In New York high-society, a woman finds out through gossip that her husband is having an affair.
Even today it’s unusual for a film to star only women, right down to the pictures on the wall, but that’s what they managed to pull off here. We kick off with a panning view into the hectic and noisy world of a department store, with a look into how gossip spreads like wildfire before following our protagonist - someone who got burnt.
The screenplay is razor sharp, with much of the laughs coming from people finding unique ways to be mean to each other. However where The Women might be billed as a comedy it spends most of its run time exploring the drama of its characters, and it’s that fearless jump into serious territory that ultimately makes it a success.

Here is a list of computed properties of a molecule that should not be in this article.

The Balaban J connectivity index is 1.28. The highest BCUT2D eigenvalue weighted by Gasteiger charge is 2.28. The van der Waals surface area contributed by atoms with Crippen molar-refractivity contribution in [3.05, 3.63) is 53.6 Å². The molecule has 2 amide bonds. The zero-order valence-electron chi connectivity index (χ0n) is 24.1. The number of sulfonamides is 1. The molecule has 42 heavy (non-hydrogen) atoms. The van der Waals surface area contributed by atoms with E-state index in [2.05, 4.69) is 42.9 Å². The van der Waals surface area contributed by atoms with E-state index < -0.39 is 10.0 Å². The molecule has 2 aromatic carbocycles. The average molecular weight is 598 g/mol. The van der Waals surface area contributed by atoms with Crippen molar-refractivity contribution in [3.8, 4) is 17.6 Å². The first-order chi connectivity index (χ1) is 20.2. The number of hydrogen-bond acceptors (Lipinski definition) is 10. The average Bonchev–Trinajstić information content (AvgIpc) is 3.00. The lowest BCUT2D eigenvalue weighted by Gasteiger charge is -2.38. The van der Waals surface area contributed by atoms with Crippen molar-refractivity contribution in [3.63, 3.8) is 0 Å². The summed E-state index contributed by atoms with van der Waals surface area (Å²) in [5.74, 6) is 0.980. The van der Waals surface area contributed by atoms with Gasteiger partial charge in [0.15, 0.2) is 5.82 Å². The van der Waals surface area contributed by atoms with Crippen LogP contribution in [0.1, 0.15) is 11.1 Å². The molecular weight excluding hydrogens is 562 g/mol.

Joan Crawford is particularly interesting as the home-wrecker. She’s a great villain and counterpart to Norma Shearer but lends humanity to the role, never quite losing the audience’s sympathy.
It’s a touch too long and there’s a weird Technicolor fashion show pasted right into the middle of the film which doesn’t add much (aside from some interesting period haute-couture), and hinders the run-time even further.
However, The Women is nonetheless a powerful drama that leaves its mark on the audience.